World News -
An overthrow of Christian president Francois Bozize in 2012 by Muslim Seleka rebels spurred sectarian violence and leadership changes in Central African Republic (CAR).
Christian President Catherine Samba-Panza signed a decree on Aug. 10 naming Mahamat Kamoun as CAR's first ever Muslim prime minister. U.S.-educated Kamoun, 53, is a former aid to Samba-Panza, as well as to former president Michael Djotodia.
"We think the transitional president didn't take account of the views of the Seleka, which still controls the major part of the country… The Seleka will not participate in the next government." Abou Mal Mal Hissene, Seleka spokesman
On Sept. 11, President Obama alerted Congress that he sent 20 U.S. military personnel to CAR to work towards reopening the American Embassy. Security concerns lead to its closure in 2012. The force will remain until traditional embassy security can take over. Obama did not state when that might be.
The UN took over peacekeeping efforts in CAR Sept. 15, but is only deploying about 65% of the troops authorized by the UN Security Council. Amnesty International warned that in order to properly defend civilians, forces needed to be at full capacity, which is not expected until early 2015.
The crisis in the Central African Republic began in late 2012, when predominantly Muslim Seleka rebels launched attacks that eventually overthrew Christian president Francois Bozize, installing Michel Djotodia (pictured). Djotodia resigned in Jan. 2014 amid a conflict in which both Christians and Muslims have committed violence.
Catherine Samba-Panza on Jan. 20 was elected by the transitional parliament as the interim president of Central African Republic. Samba-Panza, a Christian, was previously the mayor of the country's capital of Bangui.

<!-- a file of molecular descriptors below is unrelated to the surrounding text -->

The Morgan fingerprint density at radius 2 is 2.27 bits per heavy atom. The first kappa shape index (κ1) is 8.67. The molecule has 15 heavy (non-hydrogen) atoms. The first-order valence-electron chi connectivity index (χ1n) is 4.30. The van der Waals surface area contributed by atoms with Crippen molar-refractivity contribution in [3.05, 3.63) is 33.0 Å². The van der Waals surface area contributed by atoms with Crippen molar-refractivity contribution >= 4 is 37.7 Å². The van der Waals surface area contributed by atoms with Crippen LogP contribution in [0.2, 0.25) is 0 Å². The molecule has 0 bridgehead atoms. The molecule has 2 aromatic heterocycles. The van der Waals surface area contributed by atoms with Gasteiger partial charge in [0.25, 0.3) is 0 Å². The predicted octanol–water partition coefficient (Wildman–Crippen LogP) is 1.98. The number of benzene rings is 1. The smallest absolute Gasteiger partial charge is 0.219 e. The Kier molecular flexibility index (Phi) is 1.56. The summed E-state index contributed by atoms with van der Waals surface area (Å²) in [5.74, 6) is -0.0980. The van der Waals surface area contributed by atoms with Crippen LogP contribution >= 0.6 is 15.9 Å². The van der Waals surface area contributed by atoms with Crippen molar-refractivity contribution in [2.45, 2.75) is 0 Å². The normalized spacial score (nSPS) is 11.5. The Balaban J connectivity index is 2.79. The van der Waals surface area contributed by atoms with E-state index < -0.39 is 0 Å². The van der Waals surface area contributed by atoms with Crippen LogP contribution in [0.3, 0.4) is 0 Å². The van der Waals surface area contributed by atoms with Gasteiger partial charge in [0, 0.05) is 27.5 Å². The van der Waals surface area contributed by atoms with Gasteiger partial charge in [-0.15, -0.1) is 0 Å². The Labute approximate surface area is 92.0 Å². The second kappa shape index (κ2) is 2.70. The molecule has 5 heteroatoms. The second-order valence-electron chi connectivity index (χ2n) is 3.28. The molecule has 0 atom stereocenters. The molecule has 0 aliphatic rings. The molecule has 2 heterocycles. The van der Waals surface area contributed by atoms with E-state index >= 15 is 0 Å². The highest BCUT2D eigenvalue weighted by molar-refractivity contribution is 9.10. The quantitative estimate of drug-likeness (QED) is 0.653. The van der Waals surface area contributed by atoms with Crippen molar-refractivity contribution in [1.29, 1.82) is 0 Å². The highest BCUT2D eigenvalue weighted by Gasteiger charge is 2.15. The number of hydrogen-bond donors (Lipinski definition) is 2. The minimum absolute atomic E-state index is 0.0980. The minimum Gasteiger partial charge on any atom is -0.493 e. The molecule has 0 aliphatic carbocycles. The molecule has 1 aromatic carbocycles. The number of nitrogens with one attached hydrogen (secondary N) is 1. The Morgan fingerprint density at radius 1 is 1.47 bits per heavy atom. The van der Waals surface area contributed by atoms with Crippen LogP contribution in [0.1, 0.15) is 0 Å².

While both Muslim and Christian fighters have committed war atrocities, the ongoing CAR conflict doesn't appear to involve genocide or ethnic cleansing, according to a UN report. The report goes against comments made in Feb. by the UN refugees chief that "ethnic-religious cleansing" was a danger in CAR.
The UN estimated as of July 15 that around 103,000 people were internally displaced by violence and some 383,000 people had fled to neighboring countries. Nearly all of CAR's 4.4 million people need some form of humanitarian aid, and thousands have died from the conflict since March 2013.
In April, The UN voted to create a CAR peacekeeping force called MINUSCA comprised of up to 10,000 troops and 1,800 police. Many of the troops were "re-hatted" from African Union forces. The UN also launched a drive -- separate from a Feb. $547 million appeal-- to collect $274 million to aid refugees.
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